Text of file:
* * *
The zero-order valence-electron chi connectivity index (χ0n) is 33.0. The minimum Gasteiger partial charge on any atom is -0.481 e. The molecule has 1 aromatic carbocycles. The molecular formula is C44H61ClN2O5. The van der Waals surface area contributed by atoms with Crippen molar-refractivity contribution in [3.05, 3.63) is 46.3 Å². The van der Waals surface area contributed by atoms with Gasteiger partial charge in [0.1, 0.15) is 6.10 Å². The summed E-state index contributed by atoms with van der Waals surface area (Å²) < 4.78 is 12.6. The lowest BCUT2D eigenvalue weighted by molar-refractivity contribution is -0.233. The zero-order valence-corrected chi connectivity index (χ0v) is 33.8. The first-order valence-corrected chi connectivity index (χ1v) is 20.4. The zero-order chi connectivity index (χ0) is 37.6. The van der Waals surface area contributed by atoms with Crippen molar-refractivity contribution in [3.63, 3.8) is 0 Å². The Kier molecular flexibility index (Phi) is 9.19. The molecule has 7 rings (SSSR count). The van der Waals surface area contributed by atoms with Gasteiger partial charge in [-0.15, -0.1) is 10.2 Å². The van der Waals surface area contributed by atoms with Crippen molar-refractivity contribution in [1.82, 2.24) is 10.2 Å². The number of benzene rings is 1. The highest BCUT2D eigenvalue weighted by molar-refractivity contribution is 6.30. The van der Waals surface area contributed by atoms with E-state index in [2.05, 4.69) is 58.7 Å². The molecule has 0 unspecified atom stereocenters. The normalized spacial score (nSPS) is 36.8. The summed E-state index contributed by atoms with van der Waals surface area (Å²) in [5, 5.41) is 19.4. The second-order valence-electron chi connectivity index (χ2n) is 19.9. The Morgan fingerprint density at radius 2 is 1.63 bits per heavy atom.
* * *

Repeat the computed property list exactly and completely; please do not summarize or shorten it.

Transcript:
The zero-order valence-electron chi connectivity index (χ0n) is 33.0. The minimum Gasteiger partial charge on any atom is -0.481 e. The molecule has 1 aromatic carbocycles. The molecular formula is C44H61ClN2O5. The van der Waals surface area contributed by atoms with Crippen molar-refractivity contribution in [3.05, 3.63) is 46.3 Å². The van der Waals surface area contributed by atoms with Gasteiger partial charge in [0.1, 0.15) is 6.10 Å². The summed E-state index contributed by atoms with van der Waals surface area (Å²) < 4.78 is 12.6. The lowest BCUT2D eigenvalue weighted by molar-refractivity contribution is -0.233. The zero-order valence-corrected chi connectivity index (χ0v) is 33.8. The first-order valence-corrected chi connectivity index (χ1v) is 20.4. The zero-order chi connectivity index (χ0) is 37.6. The van der Waals surface area contributed by atoms with Crippen molar-refractivity contribution in [3.63, 3.8) is 0 Å². The Kier molecular flexibility index (Phi) is 9.19. The molecule has 7 rings (SSSR count). The van der Waals surface area contributed by atoms with Gasteiger partial charge in [-0.15, -0.1) is 10.2 Å². The van der Waals surface area contributed by atoms with Crippen molar-refractivity contribution in [1.82, 2.24) is 10.2 Å². The number of benzene rings is 1. The highest BCUT2D eigenvalue weighted by molar-refractivity contribution is 6.30. The van der Waals surface area contributed by atoms with E-state index in [2.05, 4.69) is 58.7 Å². The molecule has 0 unspecified atom stereocenters. The normalized spacial score (nSPS) is 36.8. The summed E-state index contributed by atoms with van der Waals surface area (Å²) in [5, 5.41) is 19.4. The second-order valence-electron chi connectivity index (χ2n) is 19.9. The Morgan fingerprint density at radius 2 is 1.63 bits per heavy atom.